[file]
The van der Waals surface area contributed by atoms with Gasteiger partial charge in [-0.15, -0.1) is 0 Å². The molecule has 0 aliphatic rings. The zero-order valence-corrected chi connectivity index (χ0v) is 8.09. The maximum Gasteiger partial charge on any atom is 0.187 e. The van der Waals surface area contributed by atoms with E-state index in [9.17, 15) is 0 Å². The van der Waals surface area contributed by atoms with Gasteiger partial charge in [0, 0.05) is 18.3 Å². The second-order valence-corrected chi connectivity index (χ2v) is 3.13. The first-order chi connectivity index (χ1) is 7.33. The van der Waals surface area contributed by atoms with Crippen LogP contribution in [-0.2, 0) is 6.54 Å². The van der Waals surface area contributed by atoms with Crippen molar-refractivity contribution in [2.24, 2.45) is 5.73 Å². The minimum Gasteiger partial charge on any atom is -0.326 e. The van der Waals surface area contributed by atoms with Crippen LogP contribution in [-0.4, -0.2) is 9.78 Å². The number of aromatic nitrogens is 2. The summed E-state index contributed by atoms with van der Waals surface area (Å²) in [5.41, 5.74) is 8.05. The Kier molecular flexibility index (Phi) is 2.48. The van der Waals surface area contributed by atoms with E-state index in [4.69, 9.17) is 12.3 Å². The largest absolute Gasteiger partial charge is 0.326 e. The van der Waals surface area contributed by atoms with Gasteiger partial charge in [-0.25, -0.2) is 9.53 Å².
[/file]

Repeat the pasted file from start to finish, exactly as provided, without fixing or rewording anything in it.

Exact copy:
The van der Waals surface area contributed by atoms with Gasteiger partial charge in [-0.15, -0.1) is 0 Å². The molecule has 0 aliphatic rings. The zero-order valence-corrected chi connectivity index (χ0v) is 8.09. The maximum Gasteiger partial charge on any atom is 0.187 e. The van der Waals surface area contributed by atoms with E-state index in [9.17, 15) is 0 Å². The van der Waals surface area contributed by atoms with Gasteiger partial charge in [0, 0.05) is 18.3 Å². The second-order valence-corrected chi connectivity index (χ2v) is 3.13. The first-order chi connectivity index (χ1) is 7.33. The van der Waals surface area contributed by atoms with Crippen LogP contribution in [-0.2, 0) is 6.54 Å². The van der Waals surface area contributed by atoms with Crippen molar-refractivity contribution in [2.24, 2.45) is 5.73 Å². The minimum Gasteiger partial charge on any atom is -0.326 e. The van der Waals surface area contributed by atoms with Crippen LogP contribution in [-0.4, -0.2) is 9.78 Å². The number of aromatic nitrogens is 2. The summed E-state index contributed by atoms with van der Waals surface area (Å²) in [5.41, 5.74) is 8.05. The Kier molecular flexibility index (Phi) is 2.48. The van der Waals surface area contributed by atoms with E-state index in [4.69, 9.17) is 12.3 Å². The largest absolute Gasteiger partial charge is 0.326 e. The van der Waals surface area contributed by atoms with Gasteiger partial charge in [-0.25, -0.2) is 9.53 Å².